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8 Apr 2022

Greg James, SupChina

China: Weibo removes hashtag about food shortages in Shanghai as locked-down residents go hungry

Despite Shanghai authorities’ assurances of providing necessities to the 26 million people confined to their homes, residents of China’s most-populous city have been struggling to keep hunger at bay under a strict COVID-19 lockdown that was originally meant to last only eight days but has been extended indefinitely.

For starved residents disappointed by the local government’s outbreak response, the Weibo [owned by Sina] hashtag “Buying groceries in Shanghai” #上海买菜# served an important emotional and practical purpose at a time of crisis: It allowed people to air their grievances — and to share tips for securing food and to call attention to those in urgent need of help.

Now, the acute problem of food shortages isn’t getting any better, but the hashtag has already been wiped from the Chinese internet. […] Weibo users noticed that the hashtag had suddenly become inaccessible. Currently, when you search Weibo for the hashtag, you are given a message saying that “no results can be found.”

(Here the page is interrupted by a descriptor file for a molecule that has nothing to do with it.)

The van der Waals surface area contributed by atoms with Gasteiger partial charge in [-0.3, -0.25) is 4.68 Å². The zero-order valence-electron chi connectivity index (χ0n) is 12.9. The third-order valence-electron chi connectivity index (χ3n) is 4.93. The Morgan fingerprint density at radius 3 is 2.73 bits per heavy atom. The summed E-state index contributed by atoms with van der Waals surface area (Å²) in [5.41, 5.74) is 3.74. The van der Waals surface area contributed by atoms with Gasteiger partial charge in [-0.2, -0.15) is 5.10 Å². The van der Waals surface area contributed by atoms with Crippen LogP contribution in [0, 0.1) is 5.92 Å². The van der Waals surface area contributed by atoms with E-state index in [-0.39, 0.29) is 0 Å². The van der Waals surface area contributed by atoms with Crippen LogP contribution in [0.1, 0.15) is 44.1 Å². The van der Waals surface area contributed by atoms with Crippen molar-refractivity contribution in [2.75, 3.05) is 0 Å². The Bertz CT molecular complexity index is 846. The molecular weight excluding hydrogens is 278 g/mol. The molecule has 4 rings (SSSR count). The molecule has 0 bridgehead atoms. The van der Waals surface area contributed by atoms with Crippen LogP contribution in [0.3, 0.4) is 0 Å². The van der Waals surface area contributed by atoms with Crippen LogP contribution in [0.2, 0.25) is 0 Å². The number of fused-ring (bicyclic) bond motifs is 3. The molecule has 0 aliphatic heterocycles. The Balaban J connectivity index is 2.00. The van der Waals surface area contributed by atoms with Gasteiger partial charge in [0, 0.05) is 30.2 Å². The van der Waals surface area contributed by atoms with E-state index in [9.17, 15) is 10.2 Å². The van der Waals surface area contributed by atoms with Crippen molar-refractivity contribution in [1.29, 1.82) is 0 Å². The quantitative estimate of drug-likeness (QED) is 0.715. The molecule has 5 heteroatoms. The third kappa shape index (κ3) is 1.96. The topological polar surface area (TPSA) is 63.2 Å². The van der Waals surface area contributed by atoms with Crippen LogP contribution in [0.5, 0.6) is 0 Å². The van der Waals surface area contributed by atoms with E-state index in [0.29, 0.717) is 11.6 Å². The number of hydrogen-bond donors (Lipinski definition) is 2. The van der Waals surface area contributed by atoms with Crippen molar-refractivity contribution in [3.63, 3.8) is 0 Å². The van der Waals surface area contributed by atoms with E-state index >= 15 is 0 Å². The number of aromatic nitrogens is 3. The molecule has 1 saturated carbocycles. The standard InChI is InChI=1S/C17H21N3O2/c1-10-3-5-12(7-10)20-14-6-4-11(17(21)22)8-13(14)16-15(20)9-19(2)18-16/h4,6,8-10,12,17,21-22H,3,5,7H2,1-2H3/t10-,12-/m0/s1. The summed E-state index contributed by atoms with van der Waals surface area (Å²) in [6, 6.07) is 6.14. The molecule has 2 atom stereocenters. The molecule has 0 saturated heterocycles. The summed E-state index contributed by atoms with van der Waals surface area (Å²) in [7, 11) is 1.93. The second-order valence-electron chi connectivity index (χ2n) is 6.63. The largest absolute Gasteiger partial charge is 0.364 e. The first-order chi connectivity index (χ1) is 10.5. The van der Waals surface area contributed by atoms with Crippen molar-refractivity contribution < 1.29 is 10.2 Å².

The backlash was quick and intense, with many Weibo users decrying the decision as an attempt by the platform to silence negative comments about the situation in Shanghai, and possibly an indication of the Shanghai government’s unwillingness to address the hunger emergency. […]

Although it’s unclear whether the censorship was prompted by a government mandate, many believed that it was triggered by a directive (in Chinese) issued today by Shanghai’s internet watchdog, in which officials ordered social media and messaging platforms like Weibo to ramp up their efforts to curb the spread of “false and misleading information” about the ongoing outbreak in Shanghai. The Shanghai office of Cyberspace Administration of China, the central internet regulator, also urged social media users to “distinguish rumors from facts.”

[…] In the past two weeks, with grocery stores shut and deliveries restricted, many Shanghai residents confined to their homes voiced their frustration over food scarcity. […] [Also mentions Meituan]